Could the disciples move from the resistance and disruption of Jesus’s recent activities and actually make corrective changes a reality?

Resistance and disruption hopefully opened space for change, but weren’t the end game.

What if we’d asked Jesus during holy week, “How is it with thy soul?” I sense we would have gotten an earful.

In life, laying out where we are struggling, or unsure, or fearful is a start to filling our unsettledness – our heart’s deepest yearnings.

Author James Baldwin notes, “Not everything that is faced can be changed. But nothing can be changed until it is faced.”

Knowing what we want to change matters. Moving toward filling the gaps, and doing so with intent is also part of the Easter lesson.

Easter is a story of deep struggle (and darkness) meeting possibilities for change. We’re reminded of this Easter message when plants arise from seeming death. We’re reminded of the Easter message each morning the sun rises, almost tiptoeing around the horizon.

Resurrection can be understood as this fresh start. In the midst of confusion, resurrection was a message to the disciples to carry forward a legacy. Their role was to make meaning from the death and to have confidence that Jesus was with them. .

Recently I read from work of Giles Fraser, an Anglican priest, who understands resurrection as “the Christian name we give to the multiple ways we push back against the darkness.”

In Mitch Albom’s novel “First Call From Heaven” a small town becomes the center of calls …real live telephone calls, with real voices – being made from the deceased to loved ones. The calls fill voids the surviving loved one hadn’t named before these mysterious calls start coming in. As those living can more clearly see what it will take to move forward, darkness begins to lift. While much can be explained…worth a read to see how… the power of a fresh start is not erased. New perspectives mattered and new senses of legacy emerged.

What helps when your heart longs for something? What helps you find a path toward balance and restoration?

What happens when our collective community is yearning for something and wants to path toward balance and restoration? Yet, the chasm feels big, too big to know quite how to start?

In part we can lean on those who have gone before us and learn.

Religious stories help us do this. The Easter story, the telling of the Exodus at Passover – stories that offer stories of communities in struggle who find light.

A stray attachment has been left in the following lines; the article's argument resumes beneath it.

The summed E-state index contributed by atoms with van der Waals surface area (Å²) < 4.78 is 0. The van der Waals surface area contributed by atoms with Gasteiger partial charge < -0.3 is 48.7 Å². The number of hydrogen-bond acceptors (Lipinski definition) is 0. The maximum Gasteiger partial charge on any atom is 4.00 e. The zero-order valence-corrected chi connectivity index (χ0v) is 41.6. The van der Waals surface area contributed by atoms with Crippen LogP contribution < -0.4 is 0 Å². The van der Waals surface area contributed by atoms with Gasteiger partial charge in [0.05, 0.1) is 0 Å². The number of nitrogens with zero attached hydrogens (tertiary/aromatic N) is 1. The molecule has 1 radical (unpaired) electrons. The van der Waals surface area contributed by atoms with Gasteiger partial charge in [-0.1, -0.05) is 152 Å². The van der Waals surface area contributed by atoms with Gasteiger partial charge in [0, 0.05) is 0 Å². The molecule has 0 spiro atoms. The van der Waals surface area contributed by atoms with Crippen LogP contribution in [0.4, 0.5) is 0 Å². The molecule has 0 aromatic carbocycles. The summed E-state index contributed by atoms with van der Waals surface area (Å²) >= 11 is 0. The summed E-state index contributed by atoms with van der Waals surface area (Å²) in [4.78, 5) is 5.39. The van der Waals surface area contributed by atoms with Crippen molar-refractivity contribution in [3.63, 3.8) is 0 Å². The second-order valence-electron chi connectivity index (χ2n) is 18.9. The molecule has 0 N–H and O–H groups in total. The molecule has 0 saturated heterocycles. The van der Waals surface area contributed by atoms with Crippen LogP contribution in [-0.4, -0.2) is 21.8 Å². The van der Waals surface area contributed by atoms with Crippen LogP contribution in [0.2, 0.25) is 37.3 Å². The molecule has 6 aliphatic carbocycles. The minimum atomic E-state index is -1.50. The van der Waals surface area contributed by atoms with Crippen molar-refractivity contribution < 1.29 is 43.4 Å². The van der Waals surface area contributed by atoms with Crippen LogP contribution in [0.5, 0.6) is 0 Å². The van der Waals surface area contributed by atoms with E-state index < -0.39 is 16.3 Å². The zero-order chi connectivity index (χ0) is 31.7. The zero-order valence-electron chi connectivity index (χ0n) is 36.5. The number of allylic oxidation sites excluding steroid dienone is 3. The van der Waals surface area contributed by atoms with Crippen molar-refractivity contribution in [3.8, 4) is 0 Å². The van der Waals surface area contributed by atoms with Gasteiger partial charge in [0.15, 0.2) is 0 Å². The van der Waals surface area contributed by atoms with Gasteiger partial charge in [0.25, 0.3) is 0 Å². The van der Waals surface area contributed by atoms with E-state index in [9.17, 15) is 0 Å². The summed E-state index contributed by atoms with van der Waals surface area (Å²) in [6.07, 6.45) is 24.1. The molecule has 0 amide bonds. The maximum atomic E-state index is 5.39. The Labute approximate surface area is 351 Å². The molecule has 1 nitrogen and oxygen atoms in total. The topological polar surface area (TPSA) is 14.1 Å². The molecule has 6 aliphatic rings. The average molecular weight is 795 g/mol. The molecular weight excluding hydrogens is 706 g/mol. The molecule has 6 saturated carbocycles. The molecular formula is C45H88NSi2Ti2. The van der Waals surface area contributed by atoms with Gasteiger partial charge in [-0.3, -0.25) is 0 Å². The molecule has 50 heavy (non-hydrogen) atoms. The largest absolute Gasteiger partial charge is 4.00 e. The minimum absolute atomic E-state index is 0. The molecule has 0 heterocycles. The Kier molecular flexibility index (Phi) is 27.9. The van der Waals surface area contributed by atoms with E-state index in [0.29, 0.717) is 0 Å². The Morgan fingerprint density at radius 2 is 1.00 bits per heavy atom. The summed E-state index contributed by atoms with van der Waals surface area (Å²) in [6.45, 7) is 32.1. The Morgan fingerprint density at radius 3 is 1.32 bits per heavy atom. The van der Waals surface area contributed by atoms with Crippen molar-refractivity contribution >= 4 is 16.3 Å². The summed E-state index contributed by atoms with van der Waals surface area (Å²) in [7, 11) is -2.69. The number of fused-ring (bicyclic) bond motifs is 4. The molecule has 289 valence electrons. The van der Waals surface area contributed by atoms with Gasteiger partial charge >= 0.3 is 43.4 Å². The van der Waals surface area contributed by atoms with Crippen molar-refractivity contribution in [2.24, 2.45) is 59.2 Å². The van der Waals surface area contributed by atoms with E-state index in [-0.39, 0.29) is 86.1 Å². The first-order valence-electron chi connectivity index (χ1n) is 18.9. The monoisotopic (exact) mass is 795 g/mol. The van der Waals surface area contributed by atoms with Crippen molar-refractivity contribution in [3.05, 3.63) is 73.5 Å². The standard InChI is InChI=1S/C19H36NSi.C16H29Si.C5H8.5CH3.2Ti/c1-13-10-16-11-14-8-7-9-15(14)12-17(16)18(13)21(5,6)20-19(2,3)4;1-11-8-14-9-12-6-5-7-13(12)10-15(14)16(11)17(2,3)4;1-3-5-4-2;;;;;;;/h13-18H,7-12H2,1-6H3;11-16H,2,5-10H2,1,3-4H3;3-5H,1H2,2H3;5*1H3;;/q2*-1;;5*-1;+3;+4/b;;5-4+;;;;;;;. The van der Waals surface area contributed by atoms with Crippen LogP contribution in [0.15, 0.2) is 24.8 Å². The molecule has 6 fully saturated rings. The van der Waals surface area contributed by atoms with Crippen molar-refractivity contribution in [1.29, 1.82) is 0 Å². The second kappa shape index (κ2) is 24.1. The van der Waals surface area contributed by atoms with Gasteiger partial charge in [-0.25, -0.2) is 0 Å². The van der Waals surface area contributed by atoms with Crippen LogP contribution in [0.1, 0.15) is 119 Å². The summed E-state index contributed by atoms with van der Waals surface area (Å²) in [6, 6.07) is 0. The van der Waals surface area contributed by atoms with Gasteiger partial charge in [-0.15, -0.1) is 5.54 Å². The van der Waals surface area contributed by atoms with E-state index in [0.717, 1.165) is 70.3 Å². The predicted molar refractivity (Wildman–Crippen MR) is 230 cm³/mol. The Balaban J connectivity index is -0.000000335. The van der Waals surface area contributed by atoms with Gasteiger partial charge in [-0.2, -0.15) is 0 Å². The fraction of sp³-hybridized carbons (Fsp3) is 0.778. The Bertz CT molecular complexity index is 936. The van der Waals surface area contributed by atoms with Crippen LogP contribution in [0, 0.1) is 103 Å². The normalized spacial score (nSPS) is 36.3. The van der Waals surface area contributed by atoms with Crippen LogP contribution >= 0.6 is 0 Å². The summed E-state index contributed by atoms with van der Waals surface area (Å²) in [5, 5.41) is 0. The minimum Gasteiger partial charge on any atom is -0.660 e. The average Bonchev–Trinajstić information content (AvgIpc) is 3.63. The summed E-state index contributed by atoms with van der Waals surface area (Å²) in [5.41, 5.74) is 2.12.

Scripture reminds us not to dismiss our heart’s longings.

While “How is it with thy soul?” can sound sort of squishy, or religious or spiritual, it’s a human need to express longing and pain. It starts the path to healing.

What matters is not to dismiss our unsettledness – not to avoid naming of our deepest yearnings.

When we let our personal and current day community stories (and fears and uncertainties) bump into the stories of those who came before us, we just might connect with those deepest yearnings and find unexpected ways to push darkness and uncertainty aside. We might make room for new ways…new perspectives.

Jesus put stakes in the ground. His named his deepest yearnings. Might the story of resurrection – the Easter Story – be an intentional response from his followers: We get it, we’ll carry on.

John Shelby Spong’s (liberal Episcopalian bishop) sees the meaning of resurrection is intricately tied to the moving forward of the life affirming messages of Jesus. He sees Jesus, “as one who was constantly dismantling the barriers that separate people from one another.” He too sees Jesus as Love.

What if resurrection is a reminder to (as Spong says) hear love as manifest in the “desire to explore the crevices of the unknown.”  …deep crevices…yearnings … which need care and attention.

Might resurrection be how those who’d been following Jesus respond to Jesus’s yearning for a legacy that mattered?

Is the Easter story the only way help respond to deepest yearnings. No. It’s one path.

What helps you name deepest yearnings? Are you then intentional in turning toward light and leaning away from darkness toward more belonging, or more security, or more fairness?

Trees in Mary Oliver’s poem…trees open to light…open to shine.

In the story of Easter we hear of new understandings –a tomb opened – a message to be carried forward for the ages.

Together may we trust that what our heart is reaching for…aching for…matters…and from there may we move toward light with intent and imagination. May we trust in the power of sharing of what might be.

And may our deepest yearnings be met with love.

Happy Easter.